Upon his request, Krishna reveals the world to Arjuna. But Arjuna is quickly overwhelmed by its immensity and cries for relief. It is all just too much! To put it plainly, Arjuna asks instead for the world to be put into perspective, to be narrowed and filtered to that he can emotionally handle what’s in front of him. This is essentially Krishna gently teaching Arjuna to trust him, and to do what is asked of him, to do his dharma. Additionally, Krishna reminds and affirms Arjuna that he is not alone.
Although I can’t say that I’ve seen the fulness of Krishna’s power revealed to me, I can relate to moments of overwhelm as blinding as I imagine Krishna’s reveal was for Arjuna. Blinded by the light itself can feel like too much. All the more reason we practice and specifically practice intentional pause for introspection, reflection, even consultation with teachers and texts.
Struggle for Attention
If the average adult’s attention span is less than 15 minutes, how can we hope to make any real progress? One day, one minute, one breath at a time. Sixty seconds is about five full deep breaths. Pause and take five breaths. What do you notice?
Likewise, Mantra, helps control the mind’s energy to unite with the body to notice the breath. Now try the Himalayan Tradition (and a personal favorite), so-hum mantra for 5 breaths. “So” on the inhale, “hum” on the exhale.
Moving on… we paused for attention, then we focused our attention through practice which brings us to vidya, or clearer seeing where we discern wisdom.
Vidya: Clear Seeing
Yoga philosophies guide practitioners toward cultivating a clear and focused mind by addressing the fluctuations of the mind, emphasizing self-awareness, promoting ethical conduct, and encouraging practices that lead to inner stillness and concentration. The ultimate goal is to attain a state of Samadhi, a state of deep absorption and spiritual realization that arises from a mind free of distractions and disturbances.
In the yoga tradition, particularly within certain Hindu and Buddhist contexts, Mara and Vidya represent contrasting aspects related to the human experience and the path to spiritual realization. The relationship between Mara and Vidya can be understood as the interplay between ignorance and wisdom on the spiritual journey.
Mara is often considered a malevolent and tempting force that represents the obstacles and distractions on the path to enlightenment. Sometimes described as the personification of desire, delusion, and the egoic mind, Mara’s goal is to keep us bound to the cycle of suffering (samsara) by fostering attachment, aversion, and ignorance.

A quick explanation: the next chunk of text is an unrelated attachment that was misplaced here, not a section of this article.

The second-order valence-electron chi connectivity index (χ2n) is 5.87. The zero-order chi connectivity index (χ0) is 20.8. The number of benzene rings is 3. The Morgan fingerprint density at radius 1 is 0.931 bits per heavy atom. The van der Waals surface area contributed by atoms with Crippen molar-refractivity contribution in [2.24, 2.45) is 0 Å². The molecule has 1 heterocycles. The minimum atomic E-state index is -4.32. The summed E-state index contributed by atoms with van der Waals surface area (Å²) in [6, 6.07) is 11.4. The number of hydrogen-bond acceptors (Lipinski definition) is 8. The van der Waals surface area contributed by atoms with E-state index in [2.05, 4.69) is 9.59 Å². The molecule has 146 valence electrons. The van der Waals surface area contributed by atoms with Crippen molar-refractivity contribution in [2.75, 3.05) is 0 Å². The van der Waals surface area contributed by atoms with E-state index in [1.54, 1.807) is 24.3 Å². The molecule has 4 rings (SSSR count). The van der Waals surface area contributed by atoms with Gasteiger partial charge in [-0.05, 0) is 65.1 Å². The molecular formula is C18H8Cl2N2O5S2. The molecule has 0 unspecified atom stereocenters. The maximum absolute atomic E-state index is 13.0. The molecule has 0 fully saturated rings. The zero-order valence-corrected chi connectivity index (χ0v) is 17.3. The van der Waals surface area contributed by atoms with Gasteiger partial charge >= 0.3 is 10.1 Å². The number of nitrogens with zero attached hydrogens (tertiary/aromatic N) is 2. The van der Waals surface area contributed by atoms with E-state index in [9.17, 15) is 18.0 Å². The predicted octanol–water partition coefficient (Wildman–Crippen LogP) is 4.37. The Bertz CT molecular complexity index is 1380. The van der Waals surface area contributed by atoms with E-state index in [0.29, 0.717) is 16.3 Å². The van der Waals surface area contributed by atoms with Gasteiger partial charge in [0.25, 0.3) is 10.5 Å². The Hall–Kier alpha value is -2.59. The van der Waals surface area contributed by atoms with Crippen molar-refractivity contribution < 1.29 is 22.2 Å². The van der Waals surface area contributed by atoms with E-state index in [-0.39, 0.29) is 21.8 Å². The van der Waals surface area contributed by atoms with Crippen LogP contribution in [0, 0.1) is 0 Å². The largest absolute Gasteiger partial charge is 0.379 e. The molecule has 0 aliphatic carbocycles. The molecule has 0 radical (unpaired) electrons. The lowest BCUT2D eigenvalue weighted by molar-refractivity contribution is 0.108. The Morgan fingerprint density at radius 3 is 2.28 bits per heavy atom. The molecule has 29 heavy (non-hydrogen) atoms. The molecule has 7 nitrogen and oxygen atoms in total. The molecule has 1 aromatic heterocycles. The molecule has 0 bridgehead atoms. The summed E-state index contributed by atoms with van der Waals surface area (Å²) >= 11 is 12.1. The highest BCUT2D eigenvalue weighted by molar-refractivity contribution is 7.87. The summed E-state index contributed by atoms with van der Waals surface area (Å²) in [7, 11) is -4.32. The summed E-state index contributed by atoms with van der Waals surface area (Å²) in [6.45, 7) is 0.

Vidya, on the other hand, is a Sanskrit term that translates to “knowledge” or “wisdom.” In the context of the yoga tradition, Vidya represents spiritual knowledge, insight, and wisdom. It is often associated with the understanding of one’s true nature, the nature of reality, and the interconnectedness of all things. Vidya is considered a key element on the path to liberation and self-realization.
As the link between body and mind, the breath serves as a powerful negotiator for clearer seeing. We begin with attention, with the effort or the applied energy to pay attention to what is, as it is, in this moment. What better place than here? What better time than now, to begin again? As T.K.V. Desikachar said,
“We begin where we are and how we are, and what happens happens.”
If you are struggling for clarity, consider making paying attention a purposeful practice. For me it begins with a pause. Schedule Pause into your agenda today. For anytime convenience, check out the recorded Just Pause practice in the Inspired! app or joining me LIVE in the studio.
However you pause, give yourself this time freely to explore your attention. Set an alarm for 3, 5 or even 15 minutes. Once seated comfortably, ask yourself: What do you notice?
Start by noticing your breath. Then perhaps use a mantra. You could use “so-hum” or try the starter sentence, “I’m aware of… “. Fill in the blank. Whether you repeat or have an original thought with each sentence. It is simply a practice to cultivate paying attention.
What are you noticing?
If you notice judgment, critique, or criticism, simply shift to compassionate, loving acceptance. Or stay in the neutral state of observation. If you cannot shift out of judgment, turn to your Circle. This is where your sister yogis and your Teacher or Guide become critical for healthy growth and transformation.